There’s Nothing Stock About The Images That Define Your Brand

Oct 26, 2017

There’s Nothing Stock About The Images That Define Your Brand

When it comes to establishing a business, the strength of your brand matters if you’re hoping to stand out from the competition. To the consumer, your clients, and the public at large, your brand represents the good, and occasionally bad, aspects of your business. This means that everything about your brand, from your logo to business name to the design of your website, should both support and communicate your business’ unique identify.

So, if small business brand identify really means so much, why would you ever consider using stock images or art to represent your brand?

If your first response is to say, “Well, it’s cheap and available” you’re missing the bigger overall point. Stock art is the very opposite of establishing a unique, individual voice for your brand. Even more troubling, relying on stock art and images means you’re potentially pulling from the same stockpile as the competition. There’s nothing unique about displaying the same stock photo a competitor also uses on their own website, business card, or mailer. This is one of the primary reasons a small business owner should never purchase their company’s logo from so-called “logo stores” that sell generic templates.

While individually, these things may seem rather innocuous, but when combined they work to seriously undermine your brand’s credibility.

If your brand is the face of your business, doesn’t it deserve to have its own identity, something that uniquely your own? Here are a few reasons why using stock art and images could harm your small business’ brand.

It Robs Your Brand of Its Own Voice

Whether it’s the fabric used in the clothing you make, the attention and respect you pay clients, or the type of sprinkles added to your pastries, your small business is completely unlike any other. A successful brand should reflect that individuality, not hide behind a copyrighted image you paid a licensing fee to use.

Stock images, however, are designed to be incredibly generic. Take the image below, a standard stock photo of men and women at work in an office.

What message does this image impart? What emotion does it evoke? There’s nothing dynamic or even specific about anything in this type of photo. Heck, even the logo has been removed from the back of the laptop, which is clearly a Mac.

Your brand demands a strong point of view if you hope to stand out from the competition. Not an image that could easily be described as “people in a room.”

You Lose Brand Authenticity

Integrity, honesty, and transparency are all hallmarks of an authentic brand that seeks to establish a strong connection with its target audience. A recent survey found that 83 percent of consumers said that trust determines how loyal they stay to a particular brand.

Using stock photos on your website instead of actual photos of your employees or business may seem convenient – especially when considering turnover and expansion – but it robs your brand of any real authenticity. You now run the risk of alienating your customers and even your employees by showing a representation of your brand that doesn’t meet with reality.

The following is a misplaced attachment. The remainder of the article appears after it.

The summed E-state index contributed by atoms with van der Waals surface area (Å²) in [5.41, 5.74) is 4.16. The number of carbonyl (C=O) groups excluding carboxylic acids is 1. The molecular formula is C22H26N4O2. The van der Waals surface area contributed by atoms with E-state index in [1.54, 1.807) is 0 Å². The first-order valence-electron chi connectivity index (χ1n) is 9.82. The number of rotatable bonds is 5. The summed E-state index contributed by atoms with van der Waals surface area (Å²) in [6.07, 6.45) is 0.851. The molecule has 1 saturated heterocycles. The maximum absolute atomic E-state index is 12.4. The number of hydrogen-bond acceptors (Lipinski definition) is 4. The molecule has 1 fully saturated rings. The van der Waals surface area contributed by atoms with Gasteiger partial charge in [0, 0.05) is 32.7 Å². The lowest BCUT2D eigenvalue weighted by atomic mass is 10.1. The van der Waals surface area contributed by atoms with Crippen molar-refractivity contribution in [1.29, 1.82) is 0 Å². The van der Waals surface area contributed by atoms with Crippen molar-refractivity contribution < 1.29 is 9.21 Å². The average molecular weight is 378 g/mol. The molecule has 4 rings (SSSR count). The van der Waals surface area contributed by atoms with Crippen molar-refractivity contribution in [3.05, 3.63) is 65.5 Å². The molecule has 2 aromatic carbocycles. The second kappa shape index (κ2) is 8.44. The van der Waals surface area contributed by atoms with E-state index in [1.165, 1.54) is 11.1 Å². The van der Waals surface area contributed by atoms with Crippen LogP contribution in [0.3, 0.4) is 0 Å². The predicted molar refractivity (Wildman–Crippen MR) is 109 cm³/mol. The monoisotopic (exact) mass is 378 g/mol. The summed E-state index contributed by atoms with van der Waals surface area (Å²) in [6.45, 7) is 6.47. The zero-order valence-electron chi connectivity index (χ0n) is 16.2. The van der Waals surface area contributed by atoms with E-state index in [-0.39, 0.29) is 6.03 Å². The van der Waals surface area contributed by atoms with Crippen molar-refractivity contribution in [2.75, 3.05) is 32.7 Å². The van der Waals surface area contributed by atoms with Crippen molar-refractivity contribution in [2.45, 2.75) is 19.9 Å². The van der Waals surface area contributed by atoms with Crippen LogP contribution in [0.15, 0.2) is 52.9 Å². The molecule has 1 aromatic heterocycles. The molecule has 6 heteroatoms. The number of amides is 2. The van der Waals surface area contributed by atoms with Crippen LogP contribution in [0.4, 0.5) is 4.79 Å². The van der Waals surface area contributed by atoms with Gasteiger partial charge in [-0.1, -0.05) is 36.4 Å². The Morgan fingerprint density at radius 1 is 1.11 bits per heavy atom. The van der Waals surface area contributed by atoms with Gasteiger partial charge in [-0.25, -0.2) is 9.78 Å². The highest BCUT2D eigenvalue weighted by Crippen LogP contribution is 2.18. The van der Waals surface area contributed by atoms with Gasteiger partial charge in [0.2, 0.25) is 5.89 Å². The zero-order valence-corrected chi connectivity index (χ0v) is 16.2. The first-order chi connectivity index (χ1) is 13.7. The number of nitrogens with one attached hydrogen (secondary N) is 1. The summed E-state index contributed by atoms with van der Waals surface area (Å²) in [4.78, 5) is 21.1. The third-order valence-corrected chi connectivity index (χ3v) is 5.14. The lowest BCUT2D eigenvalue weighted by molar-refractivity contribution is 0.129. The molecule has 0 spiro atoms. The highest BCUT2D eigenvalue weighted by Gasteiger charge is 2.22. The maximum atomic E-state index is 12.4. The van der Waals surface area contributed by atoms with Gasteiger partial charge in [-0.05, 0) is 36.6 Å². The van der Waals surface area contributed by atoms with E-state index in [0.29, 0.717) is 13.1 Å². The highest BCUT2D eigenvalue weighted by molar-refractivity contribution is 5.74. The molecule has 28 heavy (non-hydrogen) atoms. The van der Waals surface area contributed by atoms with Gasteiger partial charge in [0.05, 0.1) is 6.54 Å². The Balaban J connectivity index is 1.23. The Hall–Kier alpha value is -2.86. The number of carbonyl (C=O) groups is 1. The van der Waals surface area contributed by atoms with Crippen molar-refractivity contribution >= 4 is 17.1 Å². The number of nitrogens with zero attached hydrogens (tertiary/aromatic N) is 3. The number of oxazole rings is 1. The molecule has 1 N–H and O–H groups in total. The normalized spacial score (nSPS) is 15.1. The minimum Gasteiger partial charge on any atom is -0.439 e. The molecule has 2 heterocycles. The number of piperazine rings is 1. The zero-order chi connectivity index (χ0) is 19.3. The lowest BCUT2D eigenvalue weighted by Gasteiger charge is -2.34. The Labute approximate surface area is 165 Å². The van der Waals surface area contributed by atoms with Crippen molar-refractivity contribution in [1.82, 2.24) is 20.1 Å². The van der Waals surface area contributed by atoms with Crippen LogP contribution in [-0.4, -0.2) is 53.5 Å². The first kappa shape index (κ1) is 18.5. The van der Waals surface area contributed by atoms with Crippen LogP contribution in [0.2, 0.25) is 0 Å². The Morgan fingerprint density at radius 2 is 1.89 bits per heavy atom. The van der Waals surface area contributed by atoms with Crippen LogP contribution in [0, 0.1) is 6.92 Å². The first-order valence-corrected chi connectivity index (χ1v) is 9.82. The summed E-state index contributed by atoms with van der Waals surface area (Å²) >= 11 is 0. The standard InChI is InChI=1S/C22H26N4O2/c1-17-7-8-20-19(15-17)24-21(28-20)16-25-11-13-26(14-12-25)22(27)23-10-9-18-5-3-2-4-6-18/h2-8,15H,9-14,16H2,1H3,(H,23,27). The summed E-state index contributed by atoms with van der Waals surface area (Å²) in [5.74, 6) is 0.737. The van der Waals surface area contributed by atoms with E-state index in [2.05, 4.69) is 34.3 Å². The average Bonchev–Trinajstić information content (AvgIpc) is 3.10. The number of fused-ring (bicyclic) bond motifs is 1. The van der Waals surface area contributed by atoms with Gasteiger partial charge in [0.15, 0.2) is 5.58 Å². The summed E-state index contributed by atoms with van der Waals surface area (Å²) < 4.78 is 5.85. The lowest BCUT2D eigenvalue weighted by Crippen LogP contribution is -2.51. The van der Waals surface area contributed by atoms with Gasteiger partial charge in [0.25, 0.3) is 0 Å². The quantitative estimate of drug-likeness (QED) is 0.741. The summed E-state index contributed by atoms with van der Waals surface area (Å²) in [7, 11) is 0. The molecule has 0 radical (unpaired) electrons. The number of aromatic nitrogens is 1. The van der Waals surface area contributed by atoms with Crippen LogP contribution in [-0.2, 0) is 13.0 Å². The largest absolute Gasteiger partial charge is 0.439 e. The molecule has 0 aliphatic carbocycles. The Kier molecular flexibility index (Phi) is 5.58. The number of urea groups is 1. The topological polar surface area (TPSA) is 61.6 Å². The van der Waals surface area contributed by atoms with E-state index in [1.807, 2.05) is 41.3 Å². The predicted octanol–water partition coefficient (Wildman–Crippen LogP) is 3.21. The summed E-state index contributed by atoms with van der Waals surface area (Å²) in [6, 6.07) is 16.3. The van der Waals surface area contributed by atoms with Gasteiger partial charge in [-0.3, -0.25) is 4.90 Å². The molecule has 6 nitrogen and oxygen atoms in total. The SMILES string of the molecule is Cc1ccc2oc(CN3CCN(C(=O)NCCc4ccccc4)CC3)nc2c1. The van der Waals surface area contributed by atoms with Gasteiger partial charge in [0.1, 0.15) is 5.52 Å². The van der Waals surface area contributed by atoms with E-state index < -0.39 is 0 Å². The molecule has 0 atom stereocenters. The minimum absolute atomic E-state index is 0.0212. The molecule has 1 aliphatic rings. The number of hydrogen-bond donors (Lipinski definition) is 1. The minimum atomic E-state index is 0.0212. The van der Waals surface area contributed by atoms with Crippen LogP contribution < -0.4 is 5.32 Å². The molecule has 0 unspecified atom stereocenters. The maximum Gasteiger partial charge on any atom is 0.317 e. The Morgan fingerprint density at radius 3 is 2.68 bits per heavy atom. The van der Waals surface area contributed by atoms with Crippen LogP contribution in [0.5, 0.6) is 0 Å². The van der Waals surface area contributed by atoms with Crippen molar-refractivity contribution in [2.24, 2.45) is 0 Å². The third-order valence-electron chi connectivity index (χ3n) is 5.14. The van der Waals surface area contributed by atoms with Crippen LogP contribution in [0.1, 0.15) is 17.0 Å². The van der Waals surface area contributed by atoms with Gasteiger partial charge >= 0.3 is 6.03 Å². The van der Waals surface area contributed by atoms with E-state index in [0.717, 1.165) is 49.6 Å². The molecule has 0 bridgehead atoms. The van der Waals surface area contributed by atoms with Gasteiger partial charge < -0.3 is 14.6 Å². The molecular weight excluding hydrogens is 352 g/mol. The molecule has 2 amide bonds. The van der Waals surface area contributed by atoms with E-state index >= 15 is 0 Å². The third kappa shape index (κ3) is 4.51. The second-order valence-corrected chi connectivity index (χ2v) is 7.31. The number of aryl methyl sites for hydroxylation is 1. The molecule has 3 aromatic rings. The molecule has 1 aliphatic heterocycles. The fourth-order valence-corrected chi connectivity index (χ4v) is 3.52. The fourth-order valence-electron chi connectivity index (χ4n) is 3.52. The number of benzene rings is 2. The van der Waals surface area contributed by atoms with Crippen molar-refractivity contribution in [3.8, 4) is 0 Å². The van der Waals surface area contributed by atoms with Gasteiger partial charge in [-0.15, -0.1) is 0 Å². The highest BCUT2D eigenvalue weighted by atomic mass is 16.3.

Logos Featuring Stock Art Are Difficult to Trademark

McDonalds is synonymous with the company’s golden arches, just as Nike can advertise by simply showing casing its unmistakable swoosh. A well-designed logo can become inseparable from a business’ identity, so it’s in your best interest to ensure that you have the ability to trademark your logo. However, if you use stock art as part of your logo design, not only is it not unique, it’s also possible for anyone else who purchases that art to use it in their own logo.

In most cases, stock art images come with caveat that they cannot be used in trademarked images. Stock art licenses also provide all users the legal right to use that image. This means you’ll have a hard time trying to prevent the competition from using the same art that’s featured in your image. As mentioned previously, this is why using “logo stores” as the source of your business’ logo is a questionable idea at best.

You Increase the Risk of Brand Confusion

Let’s say that you and a top competitor select the same stock image to use as part of the home page of both business’ websites. Let’s go even further and say that you both select similar stock art components as part of each business’ logo. Suddenly, what really separates your brand from the competition in the eyes of the consumer? Not only could your logo be confused with the competition’s, customers may also be led astray due to the similar images found on both websites.

Losing a customer to the competition is never a happy scenario. Having that happen simply as a matter of brand confusion is enough to keep an entrepreneur up at night. What makes this type of scenario – which is more common than you might think – so painful is that it’s easily avoidable.

By establishing a unique brand identify from the outset, you can easily separate yourself from the competition in ways that are not easily copied or duplicated. The first time you lose a customer because they went to the wrong website or the competition suffers a serious PR hit that drags your similar looking brand down with them, you’ll seriously wish you spent more time crafting a unique small business brand identify rather taking the easy route.

Local Fresh Can Help Establish Your Small Business Brand Identity

At Local Fresh, we’ve helped dozens of small businesses establish their own unique identity online. From one-of-a-kind logos that enable businesses to stand out to dynamic websites that accurately represents a brand’s voice, Local Fresh can help tell your story. Click here to find out more about what Local Fresh can do for you.

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